Is your vote equal to everyone else’s? Or does your cousin in Nebraska have more political power than you?
The presidential election is over, and with the uproar about our president-elect, Donald Trump, people have begun questioning the voting process in the United States. A common argument is, if people really wanted to elect Clinton, they should’ve voted for her. However, most of the country did vote for Clinton. Wait…so, how is Trump the next president? According to the Constitution, all of us have equal power to decide who will be the next president, but what if I told you that your cousin in Nevada has more power in this election than you, a resident of Georgia.
The reason for this is something called the Electoral College. This gives states that have smaller populations more power than states with larger populations. For instance, each individual vote in Wyoming counts nearly four times as much in the Electoral College as each individual vote in Texas. This is because Wyoming has three electoral votes for a population of 532,668 citizens and Texas has thirty-two electoral votes for a population of almost 25 million. This system not only favors states with smaller populations but reduces the power of bigger populations as their vote and delegates are divided among more people.
So where did the Electoral College even originate? The founding fathers originally gave small states more power, in fear of politicians just focusing on issues concerning large states. Ironically, the contrary has occurred, smaller states’ issues almost control the direction and issues of the election. The minority has the most power, and politicians focus their money and attention on these states to win the delegates for these states. Not only is their money being spent in those states while campaigning, but the smaller states will elect candidates to office that support their platforms and prioritize their issues when they’re in office too. The Electoral College causes an excess focus the problems of family farms versus the transportation issues of cities despite the fact there are less than one million professional farmers compared to the tens of millions of people who live in the city.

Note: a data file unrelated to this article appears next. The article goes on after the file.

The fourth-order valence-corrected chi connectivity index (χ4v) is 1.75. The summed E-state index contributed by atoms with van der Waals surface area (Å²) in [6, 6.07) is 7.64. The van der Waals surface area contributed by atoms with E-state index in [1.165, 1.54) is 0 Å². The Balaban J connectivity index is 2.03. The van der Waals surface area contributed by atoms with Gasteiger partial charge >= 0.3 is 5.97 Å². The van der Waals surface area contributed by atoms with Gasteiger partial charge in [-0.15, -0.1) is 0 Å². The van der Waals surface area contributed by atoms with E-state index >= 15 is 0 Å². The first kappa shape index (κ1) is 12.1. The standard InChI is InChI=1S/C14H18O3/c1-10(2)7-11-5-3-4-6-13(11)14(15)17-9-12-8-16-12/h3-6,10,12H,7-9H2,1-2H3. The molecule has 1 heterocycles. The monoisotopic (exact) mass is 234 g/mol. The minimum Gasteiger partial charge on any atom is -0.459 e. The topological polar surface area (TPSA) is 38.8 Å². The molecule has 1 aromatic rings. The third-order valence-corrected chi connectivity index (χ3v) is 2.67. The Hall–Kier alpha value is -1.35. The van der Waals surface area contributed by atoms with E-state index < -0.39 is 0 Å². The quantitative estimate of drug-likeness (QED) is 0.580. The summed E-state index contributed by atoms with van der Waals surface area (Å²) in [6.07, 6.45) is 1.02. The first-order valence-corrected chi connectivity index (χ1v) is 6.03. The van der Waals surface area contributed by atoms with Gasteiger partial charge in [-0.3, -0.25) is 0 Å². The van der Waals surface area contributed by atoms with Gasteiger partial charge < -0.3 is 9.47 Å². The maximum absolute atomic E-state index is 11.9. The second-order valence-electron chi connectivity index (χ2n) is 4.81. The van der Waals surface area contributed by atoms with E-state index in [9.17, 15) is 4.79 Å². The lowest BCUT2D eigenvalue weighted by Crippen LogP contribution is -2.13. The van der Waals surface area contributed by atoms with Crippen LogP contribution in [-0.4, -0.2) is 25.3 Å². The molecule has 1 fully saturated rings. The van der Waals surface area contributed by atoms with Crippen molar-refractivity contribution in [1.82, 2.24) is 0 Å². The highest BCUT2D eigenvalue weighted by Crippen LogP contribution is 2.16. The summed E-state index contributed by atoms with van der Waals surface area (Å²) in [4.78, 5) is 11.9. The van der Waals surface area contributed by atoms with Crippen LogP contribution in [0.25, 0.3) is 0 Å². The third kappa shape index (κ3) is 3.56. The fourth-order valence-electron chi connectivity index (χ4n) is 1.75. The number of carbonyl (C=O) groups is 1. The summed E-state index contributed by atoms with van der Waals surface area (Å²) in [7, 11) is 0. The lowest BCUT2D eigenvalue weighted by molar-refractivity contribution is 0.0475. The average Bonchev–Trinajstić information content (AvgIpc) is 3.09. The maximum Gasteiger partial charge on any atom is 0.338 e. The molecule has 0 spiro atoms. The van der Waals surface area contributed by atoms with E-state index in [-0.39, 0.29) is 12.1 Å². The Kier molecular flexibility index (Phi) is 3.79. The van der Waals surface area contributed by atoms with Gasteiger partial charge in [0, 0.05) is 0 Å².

Keep in mind, that these delegates are key to winning the election and can trump the power of citizens. Surprised? It’s happened quite recently, in the 2000 election with Al Gore winning the popular vote, but Bush winning the delegates; however since Bush won the delegates he ultimately became the president, not Al Gore. This means a candidate can win the election without winning the majority of actual votes, almost leaving the voting power of the citizens useless. For example, if Bernie Sanders earns the most votes from the people, this doesn’t guarantee his presidency. This system not only undermines the democratic process of the presidential election but the fairness of the total election.
Based on this system, Georgia only has a voting power of .85 and Wyoming has a voting power of 3.17. This system is unethical and violates and mocks the saying of “one man one vote” as some people apparently have more votes than another just because of where they live.